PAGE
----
There is a chain of trust here. Internet Explorer (or Firefox etc.) trusts a list of “Certificate Authorities”. Those companies then verify the owner of a website in fact owns the website, then encrypts their key. When you establish an encrypted connection to the website, and it gives you a public key, you trace the chain backward to make sure it’s trustworthy, and not a hacker (or evil government) trying to do a man-in-the-middle attack against you.
Here is an example of the process in action. When I log onto Gmail, I get an SSL connection to Google to log in. I can click on left of the URL and see that the Certificate Authority named “Thawte” has verified that this is indeed Google, and not a hacker or the Iranian government trying to hack me. Thawte is one of the many Certficate Authorities trusted by the browser, along with Comodo.
If I click on “More Information...”, and can view the contents of the certificate to see what’s really going on, such as the public key that was used to encrypt the connection:
Where is all goes wrong
The problem is that the Certificate Authority doesn’t want to deal with you, either. Frankly, it costs more to verify your identity than they can charge for you certificate.
Instead, they’d rather go through a reseller, such as your hosting provider. Your hosting provider probably registered your website name for you in the first place, so they know that you, in fact, own that name. They don’t need to go through any extra work to verify it. And thus, they sell you a certificate cheaper than you could get it elsewhere.
There’s two ways to do this. One way is simply to add another link in the trust chain. A Certificate Authority (say, “Thawte") encrypts the public key of your hosting provider (say, “Bob’s Hosting”), who then encrypts your public key.
People visiting your website then follow a longer chain backwards, first to Bob’s Hosting, then to Thawte, then finally to the browser. These chains can become indefinitely long. You just follow the chain upward until you find somebody you trust (such as the web browser).
The other way is through “Registration Authorities”. Instead of going through the hassle of securing private keys (which is a lot of work), resellers like Bob’s Hosting can do only the easy part: verifying your identity. Once they’ve done that, they send the request up to the Certificate Authority, who then signs the key. It’s an invisible step in the chain: you don’t see Bob’s Hosting in your web site’s certificate, but it was a trusted link in the chain, because the Certificate Authority trusted Bob’s Hosting to verify your identity.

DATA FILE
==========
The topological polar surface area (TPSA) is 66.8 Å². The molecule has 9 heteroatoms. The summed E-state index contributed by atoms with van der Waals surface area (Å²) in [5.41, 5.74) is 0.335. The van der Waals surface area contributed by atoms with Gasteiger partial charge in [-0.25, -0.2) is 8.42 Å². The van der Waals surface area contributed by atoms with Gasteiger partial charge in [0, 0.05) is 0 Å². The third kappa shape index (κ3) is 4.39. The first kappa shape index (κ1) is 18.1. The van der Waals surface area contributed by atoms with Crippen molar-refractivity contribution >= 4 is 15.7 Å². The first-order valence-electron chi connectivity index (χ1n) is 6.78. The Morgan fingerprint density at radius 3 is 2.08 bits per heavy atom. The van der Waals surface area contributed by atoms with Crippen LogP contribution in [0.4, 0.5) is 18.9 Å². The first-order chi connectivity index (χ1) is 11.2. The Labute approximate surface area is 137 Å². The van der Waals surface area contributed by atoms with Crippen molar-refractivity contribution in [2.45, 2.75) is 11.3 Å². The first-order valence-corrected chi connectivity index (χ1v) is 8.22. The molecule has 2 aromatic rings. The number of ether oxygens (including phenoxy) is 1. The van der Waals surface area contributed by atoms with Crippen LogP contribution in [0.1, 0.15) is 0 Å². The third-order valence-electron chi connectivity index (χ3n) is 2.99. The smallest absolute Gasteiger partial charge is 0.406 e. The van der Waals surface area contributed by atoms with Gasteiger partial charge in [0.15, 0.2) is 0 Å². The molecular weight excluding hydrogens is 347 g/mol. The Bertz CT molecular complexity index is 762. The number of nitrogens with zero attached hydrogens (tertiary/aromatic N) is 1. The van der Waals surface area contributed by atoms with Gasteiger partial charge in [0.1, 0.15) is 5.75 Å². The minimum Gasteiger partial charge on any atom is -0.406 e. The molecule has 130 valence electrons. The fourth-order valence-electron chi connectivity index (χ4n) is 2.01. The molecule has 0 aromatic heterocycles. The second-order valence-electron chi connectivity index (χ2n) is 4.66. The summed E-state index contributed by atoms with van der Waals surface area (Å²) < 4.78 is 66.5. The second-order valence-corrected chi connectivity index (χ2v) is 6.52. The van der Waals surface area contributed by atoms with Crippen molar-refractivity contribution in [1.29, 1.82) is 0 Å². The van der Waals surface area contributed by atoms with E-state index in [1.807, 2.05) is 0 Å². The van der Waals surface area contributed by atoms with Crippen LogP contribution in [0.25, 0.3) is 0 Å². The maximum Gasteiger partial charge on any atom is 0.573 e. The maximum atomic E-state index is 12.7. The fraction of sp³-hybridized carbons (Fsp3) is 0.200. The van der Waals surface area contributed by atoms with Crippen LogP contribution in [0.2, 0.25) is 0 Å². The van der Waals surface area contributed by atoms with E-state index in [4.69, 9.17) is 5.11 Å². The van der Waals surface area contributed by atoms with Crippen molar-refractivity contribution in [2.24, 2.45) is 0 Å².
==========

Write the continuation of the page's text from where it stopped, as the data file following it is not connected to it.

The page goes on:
But what happens when a hacker breaks into Bob’s Hosting? The hacker can use the account with the Certificate Authority and claim to have customers named Google, Microsoft, and Yahoo. The Certificate Authority would then blindly generate the certificates.
And that’s what happened here: Comodo is a Certificate Authority, and one of their resellers (described as “a company in southern Europe") was compromised by a hacker, and the account was used to generate these bogus certificates.
In theory, this means nobody can ever go to Google again, because they can’t trust that it’s not the Iranian government hacking them using a bogus certficate. However, there is a way to sovle this: revocation lists. Certificate Authorities can publish lists of certificates that are fraudulent or otherwise invalid. Periodically, your browser goes to various servers to see if any certificates have been revoked, and when it sees them, it stops using the certificates.
That’s how the Comodo hack came to light. Somebody (Jacob Applebaum) noticed that Comodo had revoked these nine certificates, and investigated why.
The reason Jacob Applebaum investigated this was on the unrelated matter to prove that revocation lists don’t really work. As it turns out, browses aren’t checking revocation lists as diligently as they should, and hackers doing a “man-in-the-middle” attack can just as easily intercept and change the revocation lists.
Better yet, the man-in-the-middle block access to the revocation servers -- browsers assume that if they can’t reach a revocation server, then the certificate must be valid.
Encrypted web traffic (SSL aka HTTPS) only works if the chain of trust is unbroken. If bogus certificates can be generated, the chain is broken, and hackers can intercept traffic.
Missing details: I've left a ton of details out. For example, you don't use the "public key" to encrypt web traffic -- you instead generate a random session keys, then encrypt the session keys and exchange them. Also, Certificate Authorities don't encrypt other keys, they "sign" them. This means taking a unique hash of the information (public key plus website name), then encrypt the hash.
"browsers assume that if they can’t reach a revocation server, then the certificate must be valid." classic example of schneier's "default to insecure" idea... thanks for putting this together